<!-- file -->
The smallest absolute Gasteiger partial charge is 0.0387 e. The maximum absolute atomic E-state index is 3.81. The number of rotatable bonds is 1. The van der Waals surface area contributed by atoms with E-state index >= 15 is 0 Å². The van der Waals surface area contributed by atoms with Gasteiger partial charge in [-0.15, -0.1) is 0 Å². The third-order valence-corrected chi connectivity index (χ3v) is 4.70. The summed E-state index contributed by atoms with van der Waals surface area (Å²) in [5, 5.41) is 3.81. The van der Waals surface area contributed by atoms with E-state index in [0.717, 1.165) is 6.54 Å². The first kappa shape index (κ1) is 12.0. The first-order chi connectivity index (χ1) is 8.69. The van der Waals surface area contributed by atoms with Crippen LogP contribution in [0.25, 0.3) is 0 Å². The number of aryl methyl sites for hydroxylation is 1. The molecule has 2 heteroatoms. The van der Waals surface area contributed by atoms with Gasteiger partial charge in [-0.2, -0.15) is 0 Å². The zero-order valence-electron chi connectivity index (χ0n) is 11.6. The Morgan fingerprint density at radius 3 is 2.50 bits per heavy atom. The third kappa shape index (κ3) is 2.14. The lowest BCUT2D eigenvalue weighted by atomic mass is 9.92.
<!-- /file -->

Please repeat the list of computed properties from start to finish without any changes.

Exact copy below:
The smallest absolute Gasteiger partial charge is 0.0387 e. The maximum absolute atomic E-state index is 3.81. The number of rotatable bonds is 1. The van der Waals surface area contributed by atoms with E-state index >= 15 is 0 Å². The van der Waals surface area contributed by atoms with Gasteiger partial charge in [-0.15, -0.1) is 0 Å². The third-order valence-corrected chi connectivity index (χ3v) is 4.70. The summed E-state index contributed by atoms with van der Waals surface area (Å²) in [5, 5.41) is 3.81. The van der Waals surface area contributed by atoms with E-state index in [0.717, 1.165) is 6.54 Å². The first kappa shape index (κ1) is 12.0. The first-order chi connectivity index (χ1) is 8.69. The van der Waals surface area contributed by atoms with Crippen LogP contribution in [0.25, 0.3) is 0 Å². The number of aryl methyl sites for hydroxylation is 1. The molecule has 2 heteroatoms. The van der Waals surface area contributed by atoms with Gasteiger partial charge in [-0.2, -0.15) is 0 Å². The zero-order valence-electron chi connectivity index (χ0n) is 11.6. The Morgan fingerprint density at radius 3 is 2.50 bits per heavy atom. The third kappa shape index (κ3) is 2.14. The lowest BCUT2D eigenvalue weighted by atomic mass is 9.92.